Burnout and the Right to Disconnect

by | May 23, 2023 | 0 comments

One common theme I see in my well-being coaching practice is clients looking for a healthier work life balance. Work life balance means different things to different people. A healthy work life balance for me might look very different to what you consider a healthy work life balance.

Since the Covid-19 pandemic, there is no doubt remote working and hybrid working has brought with it increased flexibility. With all its advantages it has blurred the lines between home and work.

My clients are telling me they are constantly “on”. There is no boundary between home and work. Many parents are struggling with being present for their kids. For example, they are routinely emailing or calling work colleagues while the kids are doing their homework, or they are taking a telephone call on work matters from their boss during soccer practice. In a way, this might feel productive, and you are multi-tasking, but the reality is that it is causing stress and even burnout. I have seen many clients who are struggling with burnout, and I feel we are only tipping the surface of this issue.


Burnout may be the result of unrelenting stress, but it isn’t the same as too much stress. Stress, involves too much, too many pressures that demand too much of you physically and mentally. Burnout is about not enough.

Being burned out means feeling empty and mentally exhausted, devoid of motivation, and beyond caring. It can have a series impact of an employee’s mental health. The physical signs of burnout can include lowered immunity, frequent illnesses, frequent headaches, or muscle pain, change in appetite and sleep habits. The emotional signs of burnout include a sense of failure and self-doubt, feeling helpless, trapped, and defeated. It can also result in a loss of motivation and increasingly cynical and negative outlook. The behavioural signs of burnout include withdrawing from responsibilities, isolating from others, procrastinating, using food, drugs, or alcohol to cope, taking out frustrations on others and skipping work. We can see form this the impact burnout has on an employee’s mental health.

Creating boundaries and having the right to disconnect from work might go a small way in relieving the burnout crisis.

What is the Right to Disconnect?

From April 1, 2021, Irish employees were given the “Right to Disconnect”. The Workplace Relations Commission has created the “Right to Disconnect” code.

This code works alongside existing legislation around working hours, breaks and workplace health and safety. It is hoped the code will encourage more of a focus on employee wellness and mental health.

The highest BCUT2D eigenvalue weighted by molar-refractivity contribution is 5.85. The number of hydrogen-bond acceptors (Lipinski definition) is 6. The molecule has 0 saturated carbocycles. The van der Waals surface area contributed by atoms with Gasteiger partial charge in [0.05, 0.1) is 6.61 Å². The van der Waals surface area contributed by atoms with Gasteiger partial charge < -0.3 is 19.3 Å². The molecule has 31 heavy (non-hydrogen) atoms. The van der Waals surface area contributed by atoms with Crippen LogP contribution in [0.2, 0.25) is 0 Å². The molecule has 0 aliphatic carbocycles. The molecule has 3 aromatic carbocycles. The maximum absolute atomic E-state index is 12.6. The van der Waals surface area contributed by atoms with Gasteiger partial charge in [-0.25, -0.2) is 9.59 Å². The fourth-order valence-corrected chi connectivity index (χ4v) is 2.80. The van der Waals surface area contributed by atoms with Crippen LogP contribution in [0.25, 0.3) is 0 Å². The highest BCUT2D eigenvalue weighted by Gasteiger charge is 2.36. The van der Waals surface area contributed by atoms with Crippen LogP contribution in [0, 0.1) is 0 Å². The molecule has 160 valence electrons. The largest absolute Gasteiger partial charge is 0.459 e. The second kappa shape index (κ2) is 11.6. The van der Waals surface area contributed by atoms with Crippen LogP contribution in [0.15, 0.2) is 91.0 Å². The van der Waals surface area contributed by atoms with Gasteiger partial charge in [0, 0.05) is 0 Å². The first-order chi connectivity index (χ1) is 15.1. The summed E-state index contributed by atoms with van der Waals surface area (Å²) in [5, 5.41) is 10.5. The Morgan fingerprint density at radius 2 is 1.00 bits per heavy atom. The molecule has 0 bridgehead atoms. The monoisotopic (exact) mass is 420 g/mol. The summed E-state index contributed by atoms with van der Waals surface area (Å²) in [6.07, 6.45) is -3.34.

What does the Right to Disconnect mean for Employees?

The code supports employees to set boundaries around their working hours without being punished in any way. Shutting down the laptop in the understanding that you’re not going to be disturbed outside normal working hours will help employees relax and establish better work habits and practice.

If employees are often contacted outside their normal working hours, forced to work through their rest periods or are penalised in any way for not being contactable outside of normal working hours they should contact their manager, HR, or their trade union representative.

It should be noted that it is not illegal to break the Right to Disconnect code, employees can bring a case to the Labour Court, or Workplace Relations Commission.

What does the Right to Disconnect mean for Employers?

For employers, the Right to Disconnect Code means they should not be contacting their employees outside of normal working hours. There is no doubt there will be exceptions. Employees are generally open to exceptions as there will be times when contact is necessary. These exceptions should not become the norm. This is when problems are started to arise for employees.

Another option issues is emails being sent outside of normal working hours. Flexible working means just that! I have worked with many clients where flexibility to them means logging off early to collect their children from school or to take them to their after-school activities. To be able to do this, it suits them to log back in later in the evening. That is what they consider a good work life balance to be. For these employees, they may be sending email outside of normal working hours. Such emails should include a footer that reminds the recipient that there is no requirement to respond immediately. This can go a long way to support employees and it should be modelled by senior leadership in the organisation.

Organisations have been encouraged to work with their employees to create a Right to Disconnect policy that works for everyone. Check out your organisations Right to Disconnect policy. It should be available from your Human Resources function.

Right to Disconnect Policy

In general, a Right to Disconnect policy will have the following headings or categories.

  • Introduction
  • Wellbeing
  • Obligations on both the employer and employee
  • Working hours
  • Communications
  • Meetings, and
  • Raising concerns
  • Others


While the “Right to Disconnect” code will not solve the increasing issue of burnout, it will go some way in helping curb this issue.